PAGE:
My list as follows consists of what I have read that I think falls into this category – of strength giving, teaching, world opening. If you have any others I would like to know. And I hope this lists keeps extending through my life, amen.

  • Living a feminist life, Sara Ahmed.

Because this book basically inspired me to start this list I have to put it first. So. So good. It made me get into my first argument with my dad about him speaking over the female members of my family. So make of that what you will. But! I resurfaced incandescent from reading it!

  • Anything by Octavia Butler. Especially Dawn and

As well as being compulsive reads, the science fiction is remarkable for its 1) brown woman characters 2) really smart explorations of the world we are falling into. Exactly what sci fi should be!!

  • The Earthsea Quartet, Ursula Le Guin.

Especially the last one! Amazing amazing fantasy but the last in the series just puts a Big Ol’ Dollop of all the women we needed in it, and IMO the best.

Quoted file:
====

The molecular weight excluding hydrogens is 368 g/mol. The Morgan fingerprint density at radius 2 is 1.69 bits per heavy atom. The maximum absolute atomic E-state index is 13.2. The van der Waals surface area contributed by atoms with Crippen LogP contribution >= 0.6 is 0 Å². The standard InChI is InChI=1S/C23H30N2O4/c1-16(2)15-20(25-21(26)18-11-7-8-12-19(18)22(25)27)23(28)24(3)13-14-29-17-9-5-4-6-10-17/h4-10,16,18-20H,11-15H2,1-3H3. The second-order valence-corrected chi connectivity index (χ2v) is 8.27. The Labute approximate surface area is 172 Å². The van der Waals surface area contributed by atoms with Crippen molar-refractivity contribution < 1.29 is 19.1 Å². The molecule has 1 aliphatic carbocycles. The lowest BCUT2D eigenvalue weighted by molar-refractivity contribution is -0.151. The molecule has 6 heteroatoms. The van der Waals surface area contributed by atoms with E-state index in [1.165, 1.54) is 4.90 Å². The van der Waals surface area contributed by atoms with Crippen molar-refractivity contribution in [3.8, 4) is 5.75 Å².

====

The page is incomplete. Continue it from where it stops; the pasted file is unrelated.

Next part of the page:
• Modest_Witness@Second_Millenium.FemaleMan©_Meets_OncoMouse™, Donna J. Haraway.

It’s technical and you might need to read it with a glass of water and a dictionary, but for me as a prospective doctor being introduced to the idea that science is not infallible (!!) and that it is constructed, like anything else, by history and culture, was really important to think about!

  • Sister Outsider, Audre Lorde.

I started reading this again after receiving it for Christmas and devouring it in one (1) sitting. Yes. Yes, yes.